In 1944, however, the legal landscape underwent a startling tectonic shift with respect to studio contracts. Warner Brothers star Olivia de Havilland, unhappy with the roles in which she had been cast, refused a role and, as was the studio’s custom in such cases, was put on suspension. The accepted practice (dating back to the Anita Stewart case) was that, when a recalcitrant actor was put on suspension as a punishment, the studio had the right to add the period of suspension onto the end of their contract. The result was that a particularly feisty star with lots of suspensions could find his/her contract extended and re-extended and re-re-extended, theoretically indefinitely. De Havilland consulted a lawyer and decided to challenge the extension of her contract stemming from her suspension.

De Havilland’s attorney relied upon California Civil Code Section 1980 (subsequently repealed but still in force when de Havilland signed her contract in 1936) and upon the California Labor Code Section 2855, both of which prohibited enforcement of a “contract to render personal service…beyond seven years from the commencement of service.” In March of 1944, Judge Charles Burnell ruled in de Havilland’s favor. He rejected Warner’s argument that there should be a special exception in the case of movie stars, saying that allowing such an exception “would amount to virtual peonage. It might result in an indefinite extension of contractual relations, even to the point of constituting life service.”

The sub-heading on the “Motion Picture Daily” article of March 15, 1944, shown above, tells the tale: “Suspensions Out in Future.” For the major studios, this forecast was ominous indeed. They could see their most potent tool for keeping stars in line, and indeed for keeping them in the fold, slipping away. Naturally, Warners appealed. But the appellate court agreed with Judge Burnell, and the California Supreme Court declined to hear the case, ending the matter.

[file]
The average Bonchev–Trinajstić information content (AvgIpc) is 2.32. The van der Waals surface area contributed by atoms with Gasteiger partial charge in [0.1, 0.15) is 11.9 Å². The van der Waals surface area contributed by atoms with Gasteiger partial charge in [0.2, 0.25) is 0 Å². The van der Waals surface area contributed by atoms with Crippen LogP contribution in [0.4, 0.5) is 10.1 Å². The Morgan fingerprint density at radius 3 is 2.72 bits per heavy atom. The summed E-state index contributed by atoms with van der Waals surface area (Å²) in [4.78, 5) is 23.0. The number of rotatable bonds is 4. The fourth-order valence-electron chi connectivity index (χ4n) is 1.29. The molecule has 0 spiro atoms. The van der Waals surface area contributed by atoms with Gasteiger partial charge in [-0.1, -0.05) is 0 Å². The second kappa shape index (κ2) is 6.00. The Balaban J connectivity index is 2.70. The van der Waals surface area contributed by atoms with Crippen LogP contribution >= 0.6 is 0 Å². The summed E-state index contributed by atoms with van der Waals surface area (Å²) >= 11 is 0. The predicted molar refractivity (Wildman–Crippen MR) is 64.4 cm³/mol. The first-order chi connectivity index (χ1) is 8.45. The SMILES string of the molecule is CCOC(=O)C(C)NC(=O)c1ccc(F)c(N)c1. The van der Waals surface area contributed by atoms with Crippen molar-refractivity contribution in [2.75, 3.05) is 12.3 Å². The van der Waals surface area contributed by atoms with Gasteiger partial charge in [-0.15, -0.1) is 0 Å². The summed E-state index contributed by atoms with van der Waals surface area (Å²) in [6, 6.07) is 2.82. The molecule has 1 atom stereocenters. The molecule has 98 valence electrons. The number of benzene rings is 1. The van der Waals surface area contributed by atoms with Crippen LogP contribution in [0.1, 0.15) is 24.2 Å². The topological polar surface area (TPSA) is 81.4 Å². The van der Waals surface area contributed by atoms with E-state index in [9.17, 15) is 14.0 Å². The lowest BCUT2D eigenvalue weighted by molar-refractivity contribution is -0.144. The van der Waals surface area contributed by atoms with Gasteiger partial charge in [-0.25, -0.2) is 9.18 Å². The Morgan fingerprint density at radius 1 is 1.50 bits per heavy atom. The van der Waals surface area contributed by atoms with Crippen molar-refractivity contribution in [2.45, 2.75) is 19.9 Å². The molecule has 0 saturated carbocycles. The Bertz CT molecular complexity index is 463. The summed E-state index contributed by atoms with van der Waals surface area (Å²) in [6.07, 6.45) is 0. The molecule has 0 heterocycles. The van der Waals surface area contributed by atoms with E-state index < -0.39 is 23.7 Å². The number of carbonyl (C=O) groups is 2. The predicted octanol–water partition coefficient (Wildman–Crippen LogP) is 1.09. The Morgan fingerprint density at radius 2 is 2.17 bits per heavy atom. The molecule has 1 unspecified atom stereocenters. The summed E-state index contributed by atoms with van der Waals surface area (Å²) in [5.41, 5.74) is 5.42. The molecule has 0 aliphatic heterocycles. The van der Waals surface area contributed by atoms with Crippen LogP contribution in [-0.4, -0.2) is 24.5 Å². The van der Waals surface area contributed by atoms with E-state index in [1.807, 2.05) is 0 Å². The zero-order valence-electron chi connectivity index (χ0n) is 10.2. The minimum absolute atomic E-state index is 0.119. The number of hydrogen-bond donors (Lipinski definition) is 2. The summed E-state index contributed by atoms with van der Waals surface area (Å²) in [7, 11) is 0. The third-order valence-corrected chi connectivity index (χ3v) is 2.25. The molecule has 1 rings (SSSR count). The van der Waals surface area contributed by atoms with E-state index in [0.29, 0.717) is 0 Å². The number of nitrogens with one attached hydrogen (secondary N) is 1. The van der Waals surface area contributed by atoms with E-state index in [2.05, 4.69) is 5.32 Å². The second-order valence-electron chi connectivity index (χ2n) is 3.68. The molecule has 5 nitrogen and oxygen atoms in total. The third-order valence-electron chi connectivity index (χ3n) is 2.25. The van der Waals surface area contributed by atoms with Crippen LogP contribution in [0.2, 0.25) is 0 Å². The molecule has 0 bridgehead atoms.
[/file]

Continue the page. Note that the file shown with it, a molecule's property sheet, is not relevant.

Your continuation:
De Havilland’s legal victory came much too late to help Anita Stewart, but was just in time to help those actors who would soon be returning to the studios from World War II military service. Absent this legal precedent, those actors could well have found their years of military service counted as suspension periods and added on to the terms of their contracts. As it was, as long as more than seven years had elapsed since signing their contracts, they were free to negotiate new contracts, potentially on better terms.

As for the major studios, De Havilland v. Warner Brothers Pictures was the first big nail driven into the coffin of the studio system. The final nail would come in the form of a Supreme Court ruling on an antitrust action against the majors some four years hence. Subsequent to that, the 1950s would see the gradual unraveling of this supremely efficient movie-making business model, compelling the Hollywood industry to re-invent itself virtually from the ground up.